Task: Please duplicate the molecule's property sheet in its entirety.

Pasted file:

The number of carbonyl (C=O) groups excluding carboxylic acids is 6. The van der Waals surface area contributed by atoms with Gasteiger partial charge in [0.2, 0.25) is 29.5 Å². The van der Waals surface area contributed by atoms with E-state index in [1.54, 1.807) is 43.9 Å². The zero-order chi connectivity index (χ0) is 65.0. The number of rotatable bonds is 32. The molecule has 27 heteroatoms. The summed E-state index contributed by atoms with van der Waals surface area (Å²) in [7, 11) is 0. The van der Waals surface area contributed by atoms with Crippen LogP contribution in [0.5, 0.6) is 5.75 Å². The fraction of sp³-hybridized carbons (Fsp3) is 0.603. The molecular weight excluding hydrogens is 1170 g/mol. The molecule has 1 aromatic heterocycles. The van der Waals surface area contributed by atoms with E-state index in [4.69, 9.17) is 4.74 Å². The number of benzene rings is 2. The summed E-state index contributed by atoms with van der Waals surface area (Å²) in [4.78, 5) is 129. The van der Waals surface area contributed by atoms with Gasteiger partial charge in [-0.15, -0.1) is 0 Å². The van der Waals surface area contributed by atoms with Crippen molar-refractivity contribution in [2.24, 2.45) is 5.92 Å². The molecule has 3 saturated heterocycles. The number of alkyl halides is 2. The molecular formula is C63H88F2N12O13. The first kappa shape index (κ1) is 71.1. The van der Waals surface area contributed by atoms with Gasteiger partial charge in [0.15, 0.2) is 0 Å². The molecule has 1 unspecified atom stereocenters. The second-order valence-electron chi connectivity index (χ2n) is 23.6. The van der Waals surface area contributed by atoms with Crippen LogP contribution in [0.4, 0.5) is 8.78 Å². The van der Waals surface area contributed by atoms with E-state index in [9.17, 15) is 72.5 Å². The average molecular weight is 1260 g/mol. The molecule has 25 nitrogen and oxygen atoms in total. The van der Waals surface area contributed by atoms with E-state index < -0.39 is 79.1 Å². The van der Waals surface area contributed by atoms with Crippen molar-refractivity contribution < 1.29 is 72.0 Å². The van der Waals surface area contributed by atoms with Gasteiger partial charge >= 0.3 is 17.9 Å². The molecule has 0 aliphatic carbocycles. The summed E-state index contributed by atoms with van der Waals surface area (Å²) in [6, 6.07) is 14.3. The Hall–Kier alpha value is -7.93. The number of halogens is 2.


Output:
The number of carbonyl (C=O) groups excluding carboxylic acids is 6. The van der Waals surface area contributed by atoms with Gasteiger partial charge in [0.2, 0.25) is 29.5 Å². The van der Waals surface area contributed by atoms with E-state index in [1.54, 1.807) is 43.9 Å². The zero-order chi connectivity index (χ0) is 65.0. The number of rotatable bonds is 32. The molecule has 27 heteroatoms. The summed E-state index contributed by atoms with van der Waals surface area (Å²) in [7, 11) is 0. The van der Waals surface area contributed by atoms with Crippen LogP contribution in [0.5, 0.6) is 5.75 Å². The fraction of sp³-hybridized carbons (Fsp3) is 0.603. The molecular weight excluding hydrogens is 1170 g/mol. The molecule has 1 aromatic heterocycles. The van der Waals surface area contributed by atoms with E-state index in [4.69, 9.17) is 4.74 Å². The number of benzene rings is 2. The summed E-state index contributed by atoms with van der Waals surface area (Å²) in [4.78, 5) is 129. The van der Waals surface area contributed by atoms with Gasteiger partial charge in [-0.15, -0.1) is 0 Å². The van der Waals surface area contributed by atoms with Crippen molar-refractivity contribution in [2.24, 2.45) is 5.92 Å². The molecule has 3 saturated heterocycles. The number of alkyl halides is 2. The molecular formula is C63H88F2N12O13. The first kappa shape index (κ1) is 71.1. The van der Waals surface area contributed by atoms with Gasteiger partial charge in [0.15, 0.2) is 0 Å². The molecule has 1 unspecified atom stereocenters. The second-order valence-electron chi connectivity index (χ2n) is 23.6. The van der Waals surface area contributed by atoms with Crippen LogP contribution in [0.4, 0.5) is 8.78 Å². The van der Waals surface area contributed by atoms with E-state index in [9.17, 15) is 72.5 Å². The average molecular weight is 1260 g/mol. The molecule has 25 nitrogen and oxygen atoms in total. The van der Waals surface area contributed by atoms with E-state index < -0.39 is 79.1 Å². The van der Waals surface area contributed by atoms with Crippen molar-refractivity contribution < 1.29 is 72.0 Å². The van der Waals surface area contributed by atoms with Gasteiger partial charge >= 0.3 is 17.9 Å². The molecule has 0 aliphatic carbocycles. The summed E-state index contributed by atoms with van der Waals surface area (Å²) in [6, 6.07) is 14.3. The Hall–Kier alpha value is -7.93. The number of halogens is 2.